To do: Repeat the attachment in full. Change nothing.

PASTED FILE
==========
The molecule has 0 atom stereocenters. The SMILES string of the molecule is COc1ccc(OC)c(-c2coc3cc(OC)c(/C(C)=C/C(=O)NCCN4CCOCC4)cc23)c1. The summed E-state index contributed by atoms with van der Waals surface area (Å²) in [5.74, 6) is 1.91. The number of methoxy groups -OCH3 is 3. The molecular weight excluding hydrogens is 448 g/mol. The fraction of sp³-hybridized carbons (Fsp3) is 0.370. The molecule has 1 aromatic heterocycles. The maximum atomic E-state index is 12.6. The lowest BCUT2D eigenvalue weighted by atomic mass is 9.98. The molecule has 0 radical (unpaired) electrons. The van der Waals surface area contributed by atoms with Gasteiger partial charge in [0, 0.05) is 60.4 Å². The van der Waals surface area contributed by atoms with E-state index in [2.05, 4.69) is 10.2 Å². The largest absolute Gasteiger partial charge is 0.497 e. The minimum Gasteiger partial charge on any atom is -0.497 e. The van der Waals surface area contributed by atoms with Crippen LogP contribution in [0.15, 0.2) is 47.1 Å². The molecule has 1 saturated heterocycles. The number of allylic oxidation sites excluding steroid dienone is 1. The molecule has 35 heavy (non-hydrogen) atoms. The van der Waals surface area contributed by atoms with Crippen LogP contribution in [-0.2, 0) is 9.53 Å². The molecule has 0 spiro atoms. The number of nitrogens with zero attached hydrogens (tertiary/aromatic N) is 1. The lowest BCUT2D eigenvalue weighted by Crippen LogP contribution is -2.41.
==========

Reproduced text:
The molecule has 0 atom stereocenters. The SMILES string of the molecule is COc1ccc(OC)c(-c2coc3cc(OC)c(/C(C)=C/C(=O)NCCN4CCOCC4)cc23)c1. The summed E-state index contributed by atoms with van der Waals surface area (Å²) in [5.74, 6) is 1.91. The number of methoxy groups -OCH3 is 3. The molecular weight excluding hydrogens is 448 g/mol. The fraction of sp³-hybridized carbons (Fsp3) is 0.370. The molecule has 1 aromatic heterocycles. The maximum atomic E-state index is 12.6. The lowest BCUT2D eigenvalue weighted by atomic mass is 9.98. The molecule has 0 radical (unpaired) electrons. The van der Waals surface area contributed by atoms with Gasteiger partial charge in [0, 0.05) is 60.4 Å². The van der Waals surface area contributed by atoms with E-state index in [2.05, 4.69) is 10.2 Å². The largest absolute Gasteiger partial charge is 0.497 e. The minimum Gasteiger partial charge on any atom is -0.497 e. The van der Waals surface area contributed by atoms with Crippen LogP contribution in [0.15, 0.2) is 47.1 Å². The molecule has 1 saturated heterocycles. The number of allylic oxidation sites excluding steroid dienone is 1. The molecule has 35 heavy (non-hydrogen) atoms. The van der Waals surface area contributed by atoms with Crippen LogP contribution in [-0.2, 0) is 9.53 Å². The molecule has 0 spiro atoms. The number of nitrogens with zero attached hydrogens (tertiary/aromatic N) is 1. The lowest BCUT2D eigenvalue weighted by Crippen LogP contribution is -2.41.